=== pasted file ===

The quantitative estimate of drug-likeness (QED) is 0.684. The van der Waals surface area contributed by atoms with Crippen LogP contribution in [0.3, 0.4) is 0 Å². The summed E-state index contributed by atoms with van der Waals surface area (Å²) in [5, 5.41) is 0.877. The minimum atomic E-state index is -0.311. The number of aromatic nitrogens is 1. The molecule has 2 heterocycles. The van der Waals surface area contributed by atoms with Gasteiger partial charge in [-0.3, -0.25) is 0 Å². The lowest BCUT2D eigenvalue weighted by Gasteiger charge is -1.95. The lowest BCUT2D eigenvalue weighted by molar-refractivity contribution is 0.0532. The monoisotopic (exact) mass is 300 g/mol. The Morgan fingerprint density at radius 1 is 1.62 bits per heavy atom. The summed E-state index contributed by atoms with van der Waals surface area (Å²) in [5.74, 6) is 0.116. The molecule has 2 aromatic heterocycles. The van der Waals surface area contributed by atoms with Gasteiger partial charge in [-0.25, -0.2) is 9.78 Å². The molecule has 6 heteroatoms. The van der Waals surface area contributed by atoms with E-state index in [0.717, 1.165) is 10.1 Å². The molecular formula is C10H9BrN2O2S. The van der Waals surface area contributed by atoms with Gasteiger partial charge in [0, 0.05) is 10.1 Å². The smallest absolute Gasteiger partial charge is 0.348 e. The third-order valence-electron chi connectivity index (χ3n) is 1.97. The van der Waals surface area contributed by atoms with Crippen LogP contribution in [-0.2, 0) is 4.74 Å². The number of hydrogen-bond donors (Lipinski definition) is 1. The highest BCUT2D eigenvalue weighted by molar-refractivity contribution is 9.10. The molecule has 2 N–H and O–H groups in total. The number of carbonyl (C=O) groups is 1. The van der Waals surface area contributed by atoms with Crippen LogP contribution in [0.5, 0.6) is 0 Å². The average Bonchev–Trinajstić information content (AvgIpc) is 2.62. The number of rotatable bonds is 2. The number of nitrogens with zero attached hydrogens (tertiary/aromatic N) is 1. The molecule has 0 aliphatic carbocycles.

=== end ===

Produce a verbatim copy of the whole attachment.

The quantitative estimate of drug-likeness (QED) is 0.684. The van der Waals surface area contributed by atoms with Crippen LogP contribution in [0.3, 0.4) is 0 Å². The summed E-state index contributed by atoms with van der Waals surface area (Å²) in [5, 5.41) is 0.877. The minimum atomic E-state index is -0.311. The number of aromatic nitrogens is 1. The molecule has 2 heterocycles. The van der Waals surface area contributed by atoms with Gasteiger partial charge in [-0.3, -0.25) is 0 Å². The lowest BCUT2D eigenvalue weighted by Gasteiger charge is -1.95. The lowest BCUT2D eigenvalue weighted by molar-refractivity contribution is 0.0532. The monoisotopic (exact) mass is 300 g/mol. The Morgan fingerprint density at radius 1 is 1.62 bits per heavy atom. The summed E-state index contributed by atoms with van der Waals surface area (Å²) in [5.74, 6) is 0.116. The molecule has 2 aromatic heterocycles. The van der Waals surface area contributed by atoms with Gasteiger partial charge in [-0.25, -0.2) is 9.78 Å². The molecule has 6 heteroatoms. The van der Waals surface area contributed by atoms with E-state index in [0.717, 1.165) is 10.1 Å². The molecular formula is C10H9BrN2O2S. The van der Waals surface area contributed by atoms with Gasteiger partial charge in [0, 0.05) is 10.1 Å². The smallest absolute Gasteiger partial charge is 0.348 e. The third-order valence-electron chi connectivity index (χ3n) is 1.97. The van der Waals surface area contributed by atoms with Crippen LogP contribution in [-0.2, 0) is 4.74 Å². The number of hydrogen-bond donors (Lipinski definition) is 1. The highest BCUT2D eigenvalue weighted by molar-refractivity contribution is 9.10. The molecule has 2 N–H and O–H groups in total. The number of carbonyl (C=O) groups is 1. The van der Waals surface area contributed by atoms with Crippen LogP contribution in [0.5, 0.6) is 0 Å². The average Bonchev–Trinajstić information content (AvgIpc) is 2.62. The number of rotatable bonds is 2. The number of nitrogens with zero attached hydrogens (tertiary/aromatic N) is 1. The molecule has 0 aliphatic carbocycles.